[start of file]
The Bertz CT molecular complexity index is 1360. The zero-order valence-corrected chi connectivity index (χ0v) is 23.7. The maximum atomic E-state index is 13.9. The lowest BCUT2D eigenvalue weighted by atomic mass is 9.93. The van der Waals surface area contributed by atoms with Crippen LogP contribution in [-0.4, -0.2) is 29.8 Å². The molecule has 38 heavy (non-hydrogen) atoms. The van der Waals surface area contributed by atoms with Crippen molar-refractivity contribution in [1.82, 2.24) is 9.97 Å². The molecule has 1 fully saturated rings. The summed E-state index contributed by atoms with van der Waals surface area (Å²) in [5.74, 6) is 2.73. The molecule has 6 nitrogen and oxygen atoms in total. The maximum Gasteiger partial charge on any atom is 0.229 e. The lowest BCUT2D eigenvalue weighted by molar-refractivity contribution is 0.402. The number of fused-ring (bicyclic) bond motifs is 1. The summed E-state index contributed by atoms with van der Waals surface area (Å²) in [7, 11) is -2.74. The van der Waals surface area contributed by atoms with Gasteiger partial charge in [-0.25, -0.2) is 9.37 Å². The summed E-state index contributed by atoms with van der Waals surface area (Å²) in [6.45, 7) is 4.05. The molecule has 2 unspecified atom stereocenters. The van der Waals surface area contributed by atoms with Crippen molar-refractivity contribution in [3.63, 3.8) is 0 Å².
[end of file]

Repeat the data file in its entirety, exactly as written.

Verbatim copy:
The Bertz CT molecular complexity index is 1360. The zero-order valence-corrected chi connectivity index (χ0v) is 23.7. The maximum atomic E-state index is 13.9. The lowest BCUT2D eigenvalue weighted by atomic mass is 9.93. The van der Waals surface area contributed by atoms with Crippen LogP contribution in [-0.4, -0.2) is 29.8 Å². The molecule has 38 heavy (non-hydrogen) atoms. The van der Waals surface area contributed by atoms with Crippen molar-refractivity contribution in [1.82, 2.24) is 9.97 Å². The molecule has 1 fully saturated rings. The summed E-state index contributed by atoms with van der Waals surface area (Å²) in [5.74, 6) is 2.73. The molecule has 6 nitrogen and oxygen atoms in total. The maximum Gasteiger partial charge on any atom is 0.229 e. The lowest BCUT2D eigenvalue weighted by molar-refractivity contribution is 0.402. The number of fused-ring (bicyclic) bond motifs is 1. The summed E-state index contributed by atoms with van der Waals surface area (Å²) in [7, 11) is -2.74. The van der Waals surface area contributed by atoms with Gasteiger partial charge in [-0.25, -0.2) is 9.37 Å². The summed E-state index contributed by atoms with van der Waals surface area (Å²) in [6.45, 7) is 4.05. The molecule has 2 unspecified atom stereocenters. The van der Waals surface area contributed by atoms with Crippen molar-refractivity contribution in [3.63, 3.8) is 0 Å².